This isn't the first Main Street Food Truck Festival for Brent and Mollie Birch. They've served as beer-tent volunteers, slinging brews to thirsty folks washing down everything from barbecue to Asian dumplings.
This year, they're chairing the event. And it's the first time they've done that.
Mostly, says Mollie Birch, they've been attending meetings, helping with fundraising and "offering sound advice."
For Brent Birch, whose day job is director of the Little Rock Technology Park, which is situated on Little Rock's downtown Main Street and which sits inside the festival footprint, it has involved contributing his knowledge of "how vitally important the intersection of Main [Street] and Capitol [Avenue] is, not just to Little Rock, but the whole state."
The intersection is at the center of the festival, with more than 60 food trucks to line Main Street between Third to Ninth streets 11 a.m.-6 p.m. Sept. 17. Metaphorically, if not literally, it was for uncounted years the center of Arkansas.
"It used to be the hub of activity [in Little Rock] before everything moved west," Brent Birch observes.
Kyle Leyenberger, director of communications for the Downtown Little Rock Partnership, which puts the festival on every year, says 67 food trucks are poised to participate, though that number is likely to fluctuate between now and a week from now. "Inevitably, some drop out," he says.
Expect also to encounter more than 60 arts and crafts vendors, a karaoke station, a DJ station, four busker stations, beer and beverage tents (beer-tent proceeds go toward a fund that produces public art for downtown) and a bigger kids' zone along Main Street and in peripheral plazas and parking areas.
More importantly, perhaps, there will be seating areas where folks can take their food-truck purchases and actually eat them sitting down.
As in recent years, food trucks will be required to provide sample-size items for $6 or less -- though, Leyenberger admits, last year not every vendor actually followed that rule.
A lot more food truck owners apply every year than can participate, Leyenberger says. Most of them are from Arkansas but there are always a few from out of state. But they're focusing on maintaining variety.
"We've got some spectacular trucks this year," says Downtown Partnership events director Tori Rogers.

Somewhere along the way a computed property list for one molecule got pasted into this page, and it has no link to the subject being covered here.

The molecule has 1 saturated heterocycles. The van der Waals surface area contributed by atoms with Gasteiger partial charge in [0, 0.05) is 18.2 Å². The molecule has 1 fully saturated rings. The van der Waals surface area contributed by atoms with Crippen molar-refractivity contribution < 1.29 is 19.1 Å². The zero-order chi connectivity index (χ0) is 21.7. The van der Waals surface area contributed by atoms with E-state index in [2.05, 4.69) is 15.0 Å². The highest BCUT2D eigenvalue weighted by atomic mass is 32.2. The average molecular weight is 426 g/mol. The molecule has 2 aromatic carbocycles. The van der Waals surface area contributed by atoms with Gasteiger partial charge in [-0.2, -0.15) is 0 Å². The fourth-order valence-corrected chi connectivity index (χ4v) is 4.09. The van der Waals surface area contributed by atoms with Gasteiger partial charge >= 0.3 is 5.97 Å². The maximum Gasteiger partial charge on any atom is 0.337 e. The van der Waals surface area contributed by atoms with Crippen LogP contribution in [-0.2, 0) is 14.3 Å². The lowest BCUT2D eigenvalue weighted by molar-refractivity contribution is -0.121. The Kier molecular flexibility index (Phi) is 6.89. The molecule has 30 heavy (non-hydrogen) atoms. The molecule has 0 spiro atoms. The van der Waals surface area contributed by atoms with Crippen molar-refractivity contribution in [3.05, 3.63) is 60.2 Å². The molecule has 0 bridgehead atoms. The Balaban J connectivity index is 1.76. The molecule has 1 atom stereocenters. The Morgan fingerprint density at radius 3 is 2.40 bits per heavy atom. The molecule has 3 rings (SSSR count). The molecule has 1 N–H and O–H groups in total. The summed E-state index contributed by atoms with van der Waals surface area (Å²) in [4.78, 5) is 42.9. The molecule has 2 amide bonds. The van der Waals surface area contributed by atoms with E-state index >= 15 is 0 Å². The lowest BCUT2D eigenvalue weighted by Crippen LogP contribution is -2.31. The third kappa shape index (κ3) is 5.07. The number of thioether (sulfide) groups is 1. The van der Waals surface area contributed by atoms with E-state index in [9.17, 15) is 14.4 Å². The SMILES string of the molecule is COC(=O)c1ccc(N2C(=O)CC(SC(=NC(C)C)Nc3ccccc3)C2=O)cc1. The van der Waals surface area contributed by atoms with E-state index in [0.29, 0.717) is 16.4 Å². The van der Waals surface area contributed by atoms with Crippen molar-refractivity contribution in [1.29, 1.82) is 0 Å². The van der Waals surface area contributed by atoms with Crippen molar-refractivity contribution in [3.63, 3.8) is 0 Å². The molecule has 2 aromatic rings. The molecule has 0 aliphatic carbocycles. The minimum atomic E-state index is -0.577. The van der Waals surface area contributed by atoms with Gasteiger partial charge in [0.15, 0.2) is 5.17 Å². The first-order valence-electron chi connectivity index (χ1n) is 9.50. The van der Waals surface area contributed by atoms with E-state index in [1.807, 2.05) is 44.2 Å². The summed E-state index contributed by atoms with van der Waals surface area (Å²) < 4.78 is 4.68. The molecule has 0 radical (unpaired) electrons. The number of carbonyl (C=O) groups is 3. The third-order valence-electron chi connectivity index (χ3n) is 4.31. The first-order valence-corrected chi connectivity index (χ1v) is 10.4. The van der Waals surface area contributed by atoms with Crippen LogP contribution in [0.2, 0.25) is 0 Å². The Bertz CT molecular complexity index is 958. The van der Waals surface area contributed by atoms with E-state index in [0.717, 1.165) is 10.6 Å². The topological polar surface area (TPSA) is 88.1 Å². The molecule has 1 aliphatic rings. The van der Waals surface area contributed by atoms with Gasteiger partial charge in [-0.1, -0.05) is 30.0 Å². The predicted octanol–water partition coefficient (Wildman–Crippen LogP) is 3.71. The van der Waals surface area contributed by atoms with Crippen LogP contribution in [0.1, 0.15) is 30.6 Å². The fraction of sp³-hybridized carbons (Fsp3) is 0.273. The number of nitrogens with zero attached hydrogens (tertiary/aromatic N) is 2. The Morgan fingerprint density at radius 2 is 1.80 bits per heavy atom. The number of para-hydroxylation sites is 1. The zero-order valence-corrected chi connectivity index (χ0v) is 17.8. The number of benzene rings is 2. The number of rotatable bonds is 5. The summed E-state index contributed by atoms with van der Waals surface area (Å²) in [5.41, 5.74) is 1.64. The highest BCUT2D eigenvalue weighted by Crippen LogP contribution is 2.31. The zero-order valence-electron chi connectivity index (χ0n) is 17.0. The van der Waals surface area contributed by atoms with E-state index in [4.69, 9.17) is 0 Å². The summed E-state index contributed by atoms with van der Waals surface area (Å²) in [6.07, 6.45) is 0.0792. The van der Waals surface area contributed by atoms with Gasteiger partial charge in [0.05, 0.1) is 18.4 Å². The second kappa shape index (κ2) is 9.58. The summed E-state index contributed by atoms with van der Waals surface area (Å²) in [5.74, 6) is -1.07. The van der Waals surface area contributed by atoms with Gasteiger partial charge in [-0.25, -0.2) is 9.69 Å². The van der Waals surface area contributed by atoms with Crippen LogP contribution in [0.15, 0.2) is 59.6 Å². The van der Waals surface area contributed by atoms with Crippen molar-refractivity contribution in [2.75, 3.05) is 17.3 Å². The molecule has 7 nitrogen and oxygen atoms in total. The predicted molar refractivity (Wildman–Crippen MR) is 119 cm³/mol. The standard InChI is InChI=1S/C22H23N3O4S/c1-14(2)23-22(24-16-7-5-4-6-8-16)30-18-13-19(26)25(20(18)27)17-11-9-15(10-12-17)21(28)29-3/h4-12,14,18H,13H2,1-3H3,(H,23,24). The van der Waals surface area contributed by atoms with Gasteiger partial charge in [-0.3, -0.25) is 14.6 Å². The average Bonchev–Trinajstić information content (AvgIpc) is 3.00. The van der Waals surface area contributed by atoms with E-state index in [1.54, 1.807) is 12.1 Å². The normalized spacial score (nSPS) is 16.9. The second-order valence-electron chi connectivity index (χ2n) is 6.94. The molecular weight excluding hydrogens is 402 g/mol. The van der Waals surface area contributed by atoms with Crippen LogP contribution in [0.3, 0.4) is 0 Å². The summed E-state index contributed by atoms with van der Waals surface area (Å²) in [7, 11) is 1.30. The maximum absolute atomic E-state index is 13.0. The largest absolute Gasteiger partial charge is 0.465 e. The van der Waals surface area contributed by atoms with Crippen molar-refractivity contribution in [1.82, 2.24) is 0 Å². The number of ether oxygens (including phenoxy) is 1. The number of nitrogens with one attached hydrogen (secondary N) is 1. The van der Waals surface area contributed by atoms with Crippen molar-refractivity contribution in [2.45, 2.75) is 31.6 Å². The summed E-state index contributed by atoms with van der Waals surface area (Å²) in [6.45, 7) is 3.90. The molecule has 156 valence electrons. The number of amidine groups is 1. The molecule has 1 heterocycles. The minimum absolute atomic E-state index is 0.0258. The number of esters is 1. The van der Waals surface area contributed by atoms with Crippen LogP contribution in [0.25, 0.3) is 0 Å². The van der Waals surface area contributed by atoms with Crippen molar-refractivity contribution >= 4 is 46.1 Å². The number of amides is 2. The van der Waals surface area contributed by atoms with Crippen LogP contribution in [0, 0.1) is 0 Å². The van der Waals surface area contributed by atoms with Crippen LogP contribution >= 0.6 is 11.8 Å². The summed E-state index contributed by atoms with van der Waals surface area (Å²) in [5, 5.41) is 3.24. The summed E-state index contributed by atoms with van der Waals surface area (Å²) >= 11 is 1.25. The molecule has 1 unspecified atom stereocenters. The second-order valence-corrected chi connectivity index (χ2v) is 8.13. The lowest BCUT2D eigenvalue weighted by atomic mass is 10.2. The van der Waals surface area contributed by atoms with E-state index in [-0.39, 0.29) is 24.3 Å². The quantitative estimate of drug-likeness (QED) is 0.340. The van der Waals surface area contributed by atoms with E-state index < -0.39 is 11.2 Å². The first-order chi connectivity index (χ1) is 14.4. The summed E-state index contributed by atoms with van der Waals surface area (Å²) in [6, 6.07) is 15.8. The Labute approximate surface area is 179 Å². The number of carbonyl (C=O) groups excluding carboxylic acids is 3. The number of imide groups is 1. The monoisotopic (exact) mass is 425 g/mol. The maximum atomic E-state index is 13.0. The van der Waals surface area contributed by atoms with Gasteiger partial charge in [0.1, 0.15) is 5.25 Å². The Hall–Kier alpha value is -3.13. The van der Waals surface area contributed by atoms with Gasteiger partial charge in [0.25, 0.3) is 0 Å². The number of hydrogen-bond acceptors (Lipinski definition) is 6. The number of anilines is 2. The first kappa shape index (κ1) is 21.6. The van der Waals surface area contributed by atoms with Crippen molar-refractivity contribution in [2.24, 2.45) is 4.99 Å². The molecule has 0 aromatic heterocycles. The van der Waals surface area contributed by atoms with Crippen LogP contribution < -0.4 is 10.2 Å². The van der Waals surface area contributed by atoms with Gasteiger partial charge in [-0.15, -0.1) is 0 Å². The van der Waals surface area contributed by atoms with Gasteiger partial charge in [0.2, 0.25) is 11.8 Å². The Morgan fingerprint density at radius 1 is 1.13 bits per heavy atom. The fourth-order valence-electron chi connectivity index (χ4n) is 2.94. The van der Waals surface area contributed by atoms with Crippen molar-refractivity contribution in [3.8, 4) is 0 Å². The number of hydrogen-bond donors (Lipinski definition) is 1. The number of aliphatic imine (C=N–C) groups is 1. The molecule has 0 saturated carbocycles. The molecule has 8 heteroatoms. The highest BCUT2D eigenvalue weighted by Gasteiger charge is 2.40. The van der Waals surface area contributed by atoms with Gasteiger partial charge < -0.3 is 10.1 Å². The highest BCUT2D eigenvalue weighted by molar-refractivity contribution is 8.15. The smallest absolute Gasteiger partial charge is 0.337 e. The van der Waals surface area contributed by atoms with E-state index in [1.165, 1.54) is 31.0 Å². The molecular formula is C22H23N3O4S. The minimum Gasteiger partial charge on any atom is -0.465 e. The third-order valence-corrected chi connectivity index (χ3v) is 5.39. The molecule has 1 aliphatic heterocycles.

A couple of the new ones this year for which festivalgoers might keep an eye out, Leyenberger says, is a Cabot-based operation called Banada Burger, which offers a signature burger plus "other flavorful burgers, empanadas and loaded French fries," according to its website. And the launch of the Legendary Shorty Small's truck, from the folks who brought you the now-defunct Shorty Small's on west Little Rock's Rodney Parham Road.
Leyenberger admits layout is always a challenge. "We want to spread them out, so not to, say, put barbecue trucks next to each other," he says.
Rogers notes that this year they have involved the state Health Department and the city's Advertising and Promotion Commission in the decision-making process, "making sure everybody's compliant" with health regulations and proper tax collection. That hasn't always been the case, she adds.
And what is paramount, she says, is the safety of festivalgoers. "We want everybody to feel safe and that we've done our due diligence."
The festival used to take place on Saturdays, but moved to Sunday a couple of years ago for the first time when the threat of rain forced organizers to postpone it for a day.
Since then, Leyenberger and the Birches say, holding the festival on Sundays has been working well -- it no longer has to compete for attention with Razorback and other college football games, for example, and it doesn't take away business from downtown restaurants (especially the cluster of eateries in the 300 block of Main Street). And, they add, it does not appear to have limited attendance in any way.
It also serves to bring additional attention to downtown Little Rock, Brent Birch says.
"It's important to people who live downtown to have things to do," explains Mollie Birch, who in her day job as a real estate agent with the Charlotte John Co. has sold real estate downtown.
"And it brings people downtown that don't usually come downtown," Brent Birch adds.
Planning meetings start in the spring and pick up speed as the festival approaches. Both Birches praise the cadre of volunteers that helps put the festival together and take it down, working the beer tents and picking up trash. A corps of seasoned volunteers, some of whom have been working since the festival's inception, helps guide the newbies.
The Birches won't identify any particular favorites among the food trucks.
"We try to eat at the ones we don't see all the time," Brent Birch says.
"The ones with the shortest lines," quips Mollie Birch.
Presenting sponsor is CDI Contractors. Visit MainStreetFoodTrucks.com.